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The poet Hart Crane once called air plants, or tillandsias, a genus of the bromeliad family, an "inverted octopus with heavenward arms." Needing no soil, these amazing plants come in a variety of fantastic shapes and colors.

 

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Our sneak peek at some of the new lily varieties that will be shown at Lilytopia, starting May 20 at Pennsylvania's Longwood Gardens, and that will be showcased in our July/August issue. These lilies, with their amazing new colors and shapes, will be available for both the bulb and the cut-flower market in 2012.
Maps to the stars! No, wait, maps to...fruit trees? The Los Angeles-based group Fallen Fruit created maps of the city's fruit trees, a reminder that Los Angeles was once organized by boulevards of orchards, not Hollywood and Sunset. It's little locavore, a little urban farmer, and it's a new way to understand a city.
See the winners of the annual Planters:ON&OFF the Ground competition, held annually the LongHouse Reserve, in East Hampton, New York. 
A dual exhibition at Kew Botanical Gardens features Plants in Peril and Losing Paradise, showing illustrations of endangered plants through the world. The exhibition closes March 18, 2012, so go see it if you can!
A photographic tour of the beautiful gardens of two Sri Lankan brothers: architect Geoffrey Bawa's Lunuganga, an English-style folly, and Bevis Bawa's Brief Garden, an unusual series of jungle garden rooms.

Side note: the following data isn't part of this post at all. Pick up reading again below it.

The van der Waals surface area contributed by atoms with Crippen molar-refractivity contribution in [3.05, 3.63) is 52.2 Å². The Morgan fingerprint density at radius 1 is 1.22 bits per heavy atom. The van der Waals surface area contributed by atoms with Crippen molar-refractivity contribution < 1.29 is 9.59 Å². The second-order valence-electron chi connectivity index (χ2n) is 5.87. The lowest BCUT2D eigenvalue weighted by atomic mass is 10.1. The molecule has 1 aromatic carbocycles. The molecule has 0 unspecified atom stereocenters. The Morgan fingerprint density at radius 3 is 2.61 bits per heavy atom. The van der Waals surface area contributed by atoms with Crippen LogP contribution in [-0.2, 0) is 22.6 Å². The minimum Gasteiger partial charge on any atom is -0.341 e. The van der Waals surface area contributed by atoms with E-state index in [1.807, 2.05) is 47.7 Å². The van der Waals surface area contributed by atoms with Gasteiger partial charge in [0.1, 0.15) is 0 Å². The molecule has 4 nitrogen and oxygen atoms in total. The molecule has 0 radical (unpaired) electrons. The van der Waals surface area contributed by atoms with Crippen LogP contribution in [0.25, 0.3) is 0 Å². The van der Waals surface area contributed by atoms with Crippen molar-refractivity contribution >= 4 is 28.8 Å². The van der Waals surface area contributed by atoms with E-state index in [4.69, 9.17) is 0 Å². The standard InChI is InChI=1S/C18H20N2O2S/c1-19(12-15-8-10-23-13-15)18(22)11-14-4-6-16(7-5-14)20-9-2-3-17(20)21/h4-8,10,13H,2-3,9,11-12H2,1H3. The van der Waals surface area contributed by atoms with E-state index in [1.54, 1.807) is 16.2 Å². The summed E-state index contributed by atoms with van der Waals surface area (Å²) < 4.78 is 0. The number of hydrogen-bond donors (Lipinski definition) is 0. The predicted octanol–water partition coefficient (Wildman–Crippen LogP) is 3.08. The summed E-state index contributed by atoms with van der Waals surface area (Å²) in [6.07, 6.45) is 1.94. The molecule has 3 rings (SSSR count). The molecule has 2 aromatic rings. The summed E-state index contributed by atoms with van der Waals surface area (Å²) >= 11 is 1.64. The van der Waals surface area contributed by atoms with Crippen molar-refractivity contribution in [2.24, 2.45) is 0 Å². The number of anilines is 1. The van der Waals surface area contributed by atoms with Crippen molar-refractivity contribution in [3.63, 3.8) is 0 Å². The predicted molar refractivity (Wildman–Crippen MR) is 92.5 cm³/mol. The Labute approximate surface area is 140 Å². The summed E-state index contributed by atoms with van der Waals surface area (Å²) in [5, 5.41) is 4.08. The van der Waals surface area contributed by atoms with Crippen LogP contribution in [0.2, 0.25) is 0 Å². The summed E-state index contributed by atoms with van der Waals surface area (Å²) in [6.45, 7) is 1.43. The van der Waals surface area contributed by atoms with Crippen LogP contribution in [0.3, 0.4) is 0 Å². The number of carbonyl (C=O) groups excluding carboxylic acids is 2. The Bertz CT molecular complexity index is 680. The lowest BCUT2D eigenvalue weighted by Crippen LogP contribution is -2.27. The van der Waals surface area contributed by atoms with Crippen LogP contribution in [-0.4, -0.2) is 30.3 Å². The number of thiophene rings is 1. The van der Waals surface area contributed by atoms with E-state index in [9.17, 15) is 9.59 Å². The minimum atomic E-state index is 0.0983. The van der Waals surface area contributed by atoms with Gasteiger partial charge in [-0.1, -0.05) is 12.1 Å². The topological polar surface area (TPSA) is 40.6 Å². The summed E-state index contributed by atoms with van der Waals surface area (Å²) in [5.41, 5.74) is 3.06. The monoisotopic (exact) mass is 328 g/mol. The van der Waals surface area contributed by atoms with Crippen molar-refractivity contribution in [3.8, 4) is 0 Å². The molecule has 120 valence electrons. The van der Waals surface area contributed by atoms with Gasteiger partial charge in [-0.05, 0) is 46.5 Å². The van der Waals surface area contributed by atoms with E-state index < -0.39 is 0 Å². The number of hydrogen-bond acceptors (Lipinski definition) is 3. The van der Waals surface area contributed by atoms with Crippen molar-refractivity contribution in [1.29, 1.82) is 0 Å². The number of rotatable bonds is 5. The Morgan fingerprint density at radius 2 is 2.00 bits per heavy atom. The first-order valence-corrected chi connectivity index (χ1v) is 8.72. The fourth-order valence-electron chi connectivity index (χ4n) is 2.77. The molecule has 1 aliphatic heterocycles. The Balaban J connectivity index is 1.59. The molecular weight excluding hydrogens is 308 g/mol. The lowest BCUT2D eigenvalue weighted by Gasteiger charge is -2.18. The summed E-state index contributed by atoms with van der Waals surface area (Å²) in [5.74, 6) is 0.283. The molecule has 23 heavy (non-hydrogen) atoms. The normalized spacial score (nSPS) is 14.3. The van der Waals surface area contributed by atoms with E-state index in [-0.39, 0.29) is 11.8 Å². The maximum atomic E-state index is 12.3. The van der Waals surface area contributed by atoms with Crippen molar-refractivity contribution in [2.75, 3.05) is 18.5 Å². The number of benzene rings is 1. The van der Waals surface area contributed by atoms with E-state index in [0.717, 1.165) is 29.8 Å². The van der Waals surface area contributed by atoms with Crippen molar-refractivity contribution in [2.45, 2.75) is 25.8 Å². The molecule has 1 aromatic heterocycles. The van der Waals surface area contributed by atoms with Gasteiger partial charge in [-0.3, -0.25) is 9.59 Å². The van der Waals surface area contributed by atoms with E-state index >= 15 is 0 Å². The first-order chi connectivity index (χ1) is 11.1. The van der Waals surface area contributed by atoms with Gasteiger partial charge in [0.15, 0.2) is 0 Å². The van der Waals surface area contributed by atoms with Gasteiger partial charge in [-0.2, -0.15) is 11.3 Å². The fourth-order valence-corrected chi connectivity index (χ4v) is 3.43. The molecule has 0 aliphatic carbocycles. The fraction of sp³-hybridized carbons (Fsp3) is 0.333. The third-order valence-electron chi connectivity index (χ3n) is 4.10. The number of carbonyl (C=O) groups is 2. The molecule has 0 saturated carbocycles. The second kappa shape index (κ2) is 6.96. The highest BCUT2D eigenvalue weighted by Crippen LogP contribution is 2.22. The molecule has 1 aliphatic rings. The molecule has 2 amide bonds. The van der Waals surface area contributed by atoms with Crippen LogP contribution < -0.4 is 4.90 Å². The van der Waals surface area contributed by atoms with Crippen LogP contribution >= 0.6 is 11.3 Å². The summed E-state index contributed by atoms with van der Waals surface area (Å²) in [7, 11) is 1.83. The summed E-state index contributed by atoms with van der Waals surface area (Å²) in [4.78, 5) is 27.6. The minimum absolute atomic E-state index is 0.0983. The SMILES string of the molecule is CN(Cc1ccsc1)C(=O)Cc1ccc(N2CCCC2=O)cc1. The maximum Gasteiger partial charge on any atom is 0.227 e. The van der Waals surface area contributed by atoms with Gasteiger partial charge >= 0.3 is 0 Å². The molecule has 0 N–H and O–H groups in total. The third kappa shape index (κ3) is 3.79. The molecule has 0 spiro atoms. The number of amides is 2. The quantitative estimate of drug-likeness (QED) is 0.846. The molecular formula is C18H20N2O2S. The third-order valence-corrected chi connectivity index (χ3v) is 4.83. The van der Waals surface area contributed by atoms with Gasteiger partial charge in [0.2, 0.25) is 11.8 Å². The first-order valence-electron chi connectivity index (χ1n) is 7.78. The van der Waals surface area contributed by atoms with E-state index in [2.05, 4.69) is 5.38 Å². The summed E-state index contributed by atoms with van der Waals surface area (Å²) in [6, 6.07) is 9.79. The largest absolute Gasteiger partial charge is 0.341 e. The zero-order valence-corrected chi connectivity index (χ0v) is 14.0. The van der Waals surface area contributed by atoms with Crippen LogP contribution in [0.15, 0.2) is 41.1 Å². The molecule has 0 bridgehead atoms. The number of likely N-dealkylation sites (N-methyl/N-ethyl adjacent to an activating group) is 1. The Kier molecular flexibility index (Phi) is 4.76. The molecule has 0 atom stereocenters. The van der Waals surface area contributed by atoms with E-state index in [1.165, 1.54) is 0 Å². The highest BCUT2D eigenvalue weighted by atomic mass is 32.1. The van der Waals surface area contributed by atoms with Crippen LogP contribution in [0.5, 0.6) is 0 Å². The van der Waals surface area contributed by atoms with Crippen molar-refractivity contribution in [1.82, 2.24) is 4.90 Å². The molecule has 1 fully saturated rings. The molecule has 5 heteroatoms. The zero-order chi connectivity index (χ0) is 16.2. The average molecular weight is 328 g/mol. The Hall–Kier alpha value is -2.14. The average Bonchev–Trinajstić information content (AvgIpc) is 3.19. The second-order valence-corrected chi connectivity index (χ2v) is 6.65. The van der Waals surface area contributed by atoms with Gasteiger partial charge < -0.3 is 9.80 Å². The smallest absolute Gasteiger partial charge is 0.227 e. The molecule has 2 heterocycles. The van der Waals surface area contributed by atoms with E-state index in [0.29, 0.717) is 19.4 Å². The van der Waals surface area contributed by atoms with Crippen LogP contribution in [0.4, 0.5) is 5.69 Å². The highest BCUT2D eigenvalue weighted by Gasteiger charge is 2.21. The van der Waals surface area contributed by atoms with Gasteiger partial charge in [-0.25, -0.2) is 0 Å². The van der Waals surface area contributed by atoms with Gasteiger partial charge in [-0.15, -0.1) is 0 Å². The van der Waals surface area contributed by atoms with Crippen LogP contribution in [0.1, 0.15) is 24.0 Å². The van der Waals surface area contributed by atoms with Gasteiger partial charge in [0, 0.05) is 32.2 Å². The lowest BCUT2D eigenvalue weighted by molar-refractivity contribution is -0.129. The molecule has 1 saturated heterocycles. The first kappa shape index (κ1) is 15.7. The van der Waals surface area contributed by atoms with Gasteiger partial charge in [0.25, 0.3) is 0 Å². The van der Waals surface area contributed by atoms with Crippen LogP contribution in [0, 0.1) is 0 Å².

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In honor of Father's Day, here's a unique tree that goes by the name Old Man Palm (Coccothrinax crinita). Covered in long fibers (crinita means hairy in Latin) that resemble a tremendous beard, the rare species is a favorite among palm collectors and a Cuban native. Along with rum and The Old Man and the Sea, it's a fantastic island export.
A silhouette of springtime tulips to enjoy in winter, an airplant perch, and a glass tube vase—a little vintage, a little rustic, these three wooden plaque projects would be at home in a Victorian sun room or a woodland lodge. 
Want your bouquet to really pack a punch? How about a fiery red-and-yellow dinner-plate dahlia up to 11 inches across! Dahlias can take a little effort (staking, pinching, storing tubers over the winter in cooler zones), but the results are worth it, and anyone who loves to make floral arrangements has them on the list of must-haves. ‘Bodacious’ can produce flowers midsummer into fall. dahlias.com, dutchbulbs.com
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